The English Language Needs an Update
Redundant letters and inconsistent spelling. How does anyone get anything done with this?
Sometimes, I have this wild idea about updating English — taking it apart, tidying it up, and making it all a bit more consistent. Do we, for example, really need C, K, and Q? Three variants of the same sound, like remnants from an earlier draft that should be edited out. “Tick” and “duck” contain C and K, as if we had to invite both in case one felt left out.
Languages emerge organically as ideas from other cultures are grafted onto existing structures. We owe much of our alphabet to the Romans who took it from the Etruscans in the seventh century, combining it with that of the Western Greeks. Over the years, while Alexander the Great was weeping about the lack of other worlds to conquer, the Romans were looking for new letters to pronounce the foreign words that kept entering their language from all that conquering. Exhibit A: The letters Y and Z were taken from Eastern Greek and dumped at the end of the alphabet. J wasn’t added until the 17th century.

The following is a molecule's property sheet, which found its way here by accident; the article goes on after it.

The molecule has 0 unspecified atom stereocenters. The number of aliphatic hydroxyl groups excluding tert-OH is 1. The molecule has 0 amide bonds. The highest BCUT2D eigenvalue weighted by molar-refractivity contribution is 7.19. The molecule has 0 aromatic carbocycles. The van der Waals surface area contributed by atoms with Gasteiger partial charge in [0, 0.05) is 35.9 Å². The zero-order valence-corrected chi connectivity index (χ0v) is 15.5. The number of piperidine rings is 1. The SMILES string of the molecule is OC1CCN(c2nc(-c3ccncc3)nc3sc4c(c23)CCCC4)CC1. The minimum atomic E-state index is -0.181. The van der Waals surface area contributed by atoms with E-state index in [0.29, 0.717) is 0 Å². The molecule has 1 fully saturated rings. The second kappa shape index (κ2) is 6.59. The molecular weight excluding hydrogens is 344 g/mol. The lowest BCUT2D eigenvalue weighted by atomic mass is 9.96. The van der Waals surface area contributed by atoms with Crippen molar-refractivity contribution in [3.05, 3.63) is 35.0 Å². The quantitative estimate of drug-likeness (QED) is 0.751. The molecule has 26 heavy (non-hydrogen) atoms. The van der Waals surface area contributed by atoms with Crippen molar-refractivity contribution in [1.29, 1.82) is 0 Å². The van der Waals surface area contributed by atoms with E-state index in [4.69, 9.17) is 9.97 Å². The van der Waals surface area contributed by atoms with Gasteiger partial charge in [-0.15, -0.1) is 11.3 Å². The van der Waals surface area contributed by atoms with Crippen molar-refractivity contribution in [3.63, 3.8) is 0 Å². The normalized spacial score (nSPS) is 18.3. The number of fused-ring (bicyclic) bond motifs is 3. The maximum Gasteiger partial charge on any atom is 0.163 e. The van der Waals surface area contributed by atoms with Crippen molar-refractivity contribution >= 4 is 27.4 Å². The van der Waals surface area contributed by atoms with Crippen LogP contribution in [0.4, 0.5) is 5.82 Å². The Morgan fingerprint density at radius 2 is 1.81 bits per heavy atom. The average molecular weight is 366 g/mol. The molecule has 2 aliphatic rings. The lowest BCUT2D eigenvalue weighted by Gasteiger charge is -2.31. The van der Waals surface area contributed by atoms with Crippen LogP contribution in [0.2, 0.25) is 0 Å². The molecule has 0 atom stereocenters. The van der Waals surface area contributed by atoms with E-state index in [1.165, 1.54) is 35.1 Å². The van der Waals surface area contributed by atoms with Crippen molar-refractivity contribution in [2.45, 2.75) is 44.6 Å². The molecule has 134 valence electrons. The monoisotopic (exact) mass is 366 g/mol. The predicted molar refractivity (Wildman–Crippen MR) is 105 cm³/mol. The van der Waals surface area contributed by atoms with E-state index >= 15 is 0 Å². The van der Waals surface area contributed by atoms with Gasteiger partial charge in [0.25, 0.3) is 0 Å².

Because the alphabet grew in this haphazard way, it doesn’t do what we need. It duplicates some sounds but misses others. We only have one A, for example, but we use it to represent multiple sounds: the A in “bark” is different from the one in “take.” In total, English has 44 different sounds (or phonemes): 19 vowel sounds and 25 consonant sounds. But our alphabet only represents 26, with a particularly poor showing for vowels. It’s a system, but an incomplete one that we muddle through because we’re used to it.
To make all the missing sounds, we use letter clusters. Putting two vowels together makes a different sound from one on its own. But even then, we are inconsistent. Take “ough.” How we pronounce it depends on what is around it: through, thought, tough, thorough, plough. If you want to make a “sh” sound you write “sh” (as in “shoe”), but some words have other ideas: sugar, passion, ambition, ocean, champagne. There are over 200 ways of representing the 44 sounds in letters. Can we really say this system is fit for purpose?